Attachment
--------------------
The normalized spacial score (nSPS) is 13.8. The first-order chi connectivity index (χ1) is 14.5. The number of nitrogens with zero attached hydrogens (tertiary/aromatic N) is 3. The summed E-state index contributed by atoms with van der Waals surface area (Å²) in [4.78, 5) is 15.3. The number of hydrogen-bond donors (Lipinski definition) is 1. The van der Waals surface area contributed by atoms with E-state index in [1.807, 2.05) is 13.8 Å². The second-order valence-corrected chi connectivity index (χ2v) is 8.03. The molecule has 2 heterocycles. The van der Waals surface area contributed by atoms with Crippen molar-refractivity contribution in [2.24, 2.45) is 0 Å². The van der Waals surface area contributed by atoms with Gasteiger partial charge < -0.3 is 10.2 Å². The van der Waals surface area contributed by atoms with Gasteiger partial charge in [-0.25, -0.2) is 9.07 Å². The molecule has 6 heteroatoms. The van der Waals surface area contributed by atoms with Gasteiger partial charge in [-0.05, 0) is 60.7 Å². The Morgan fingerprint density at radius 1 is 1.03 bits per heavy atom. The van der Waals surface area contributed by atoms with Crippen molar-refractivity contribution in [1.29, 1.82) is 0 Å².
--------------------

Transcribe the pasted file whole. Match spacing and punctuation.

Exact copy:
The normalized spacial score (nSPS) is 13.8. The first-order chi connectivity index (χ1) is 14.5. The number of nitrogens with zero attached hydrogens (tertiary/aromatic N) is 3. The summed E-state index contributed by atoms with van der Waals surface area (Å²) in [4.78, 5) is 15.3. The number of hydrogen-bond donors (Lipinski definition) is 1. The van der Waals surface area contributed by atoms with E-state index in [1.807, 2.05) is 13.8 Å². The second-order valence-corrected chi connectivity index (χ2v) is 8.03. The molecule has 2 heterocycles. The van der Waals surface area contributed by atoms with Crippen molar-refractivity contribution in [2.24, 2.45) is 0 Å². The van der Waals surface area contributed by atoms with Gasteiger partial charge < -0.3 is 10.2 Å². The van der Waals surface area contributed by atoms with Gasteiger partial charge in [-0.25, -0.2) is 9.07 Å². The molecule has 6 heteroatoms. The van der Waals surface area contributed by atoms with Gasteiger partial charge in [-0.05, 0) is 60.7 Å². The Morgan fingerprint density at radius 1 is 1.03 bits per heavy atom. The van der Waals surface area contributed by atoms with Crippen molar-refractivity contribution in [1.29, 1.82) is 0 Å².